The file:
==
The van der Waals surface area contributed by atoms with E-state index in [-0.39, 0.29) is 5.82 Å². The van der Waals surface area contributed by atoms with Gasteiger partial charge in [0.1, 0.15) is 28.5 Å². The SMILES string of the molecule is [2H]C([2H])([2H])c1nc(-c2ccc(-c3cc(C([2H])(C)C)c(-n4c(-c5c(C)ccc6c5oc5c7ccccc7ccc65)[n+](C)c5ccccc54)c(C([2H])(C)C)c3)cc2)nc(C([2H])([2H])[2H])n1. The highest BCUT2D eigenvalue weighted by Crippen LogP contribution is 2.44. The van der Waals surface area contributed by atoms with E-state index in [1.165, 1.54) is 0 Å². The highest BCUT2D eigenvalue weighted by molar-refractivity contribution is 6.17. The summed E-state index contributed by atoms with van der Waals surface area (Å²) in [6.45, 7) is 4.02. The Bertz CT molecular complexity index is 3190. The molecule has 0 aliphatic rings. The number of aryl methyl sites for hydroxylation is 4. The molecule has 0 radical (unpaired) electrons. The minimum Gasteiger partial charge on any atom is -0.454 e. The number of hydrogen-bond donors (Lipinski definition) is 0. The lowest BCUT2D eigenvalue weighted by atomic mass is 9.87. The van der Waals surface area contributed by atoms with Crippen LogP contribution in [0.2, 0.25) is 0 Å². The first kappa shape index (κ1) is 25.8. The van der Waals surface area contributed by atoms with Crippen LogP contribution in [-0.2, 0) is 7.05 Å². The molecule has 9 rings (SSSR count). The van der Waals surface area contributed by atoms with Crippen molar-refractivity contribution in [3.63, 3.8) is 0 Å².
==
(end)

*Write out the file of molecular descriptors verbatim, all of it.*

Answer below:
The van der Waals surface area contributed by atoms with E-state index in [-0.39, 0.29) is 5.82 Å². The van der Waals surface area contributed by atoms with Gasteiger partial charge in [0.1, 0.15) is 28.5 Å². The SMILES string of the molecule is [2H]C([2H])([2H])c1nc(-c2ccc(-c3cc(C([2H])(C)C)c(-n4c(-c5c(C)ccc6c5oc5c7ccccc7ccc65)[n+](C)c5ccccc54)c(C([2H])(C)C)c3)cc2)nc(C([2H])([2H])[2H])n1. The highest BCUT2D eigenvalue weighted by Crippen LogP contribution is 2.44. The van der Waals surface area contributed by atoms with E-state index in [1.165, 1.54) is 0 Å². The highest BCUT2D eigenvalue weighted by molar-refractivity contribution is 6.17. The summed E-state index contributed by atoms with van der Waals surface area (Å²) in [6.45, 7) is 4.02. The Bertz CT molecular complexity index is 3190. The molecule has 0 aliphatic rings. The number of aryl methyl sites for hydroxylation is 4. The molecule has 0 radical (unpaired) electrons. The minimum Gasteiger partial charge on any atom is -0.454 e. The number of hydrogen-bond donors (Lipinski definition) is 0. The lowest BCUT2D eigenvalue weighted by atomic mass is 9.87. The van der Waals surface area contributed by atoms with Crippen LogP contribution in [0.2, 0.25) is 0 Å². The first kappa shape index (κ1) is 25.8. The van der Waals surface area contributed by atoms with Crippen LogP contribution in [-0.2, 0) is 7.05 Å². The molecule has 9 rings (SSSR count). The van der Waals surface area contributed by atoms with Crippen molar-refractivity contribution in [3.63, 3.8) is 0 Å².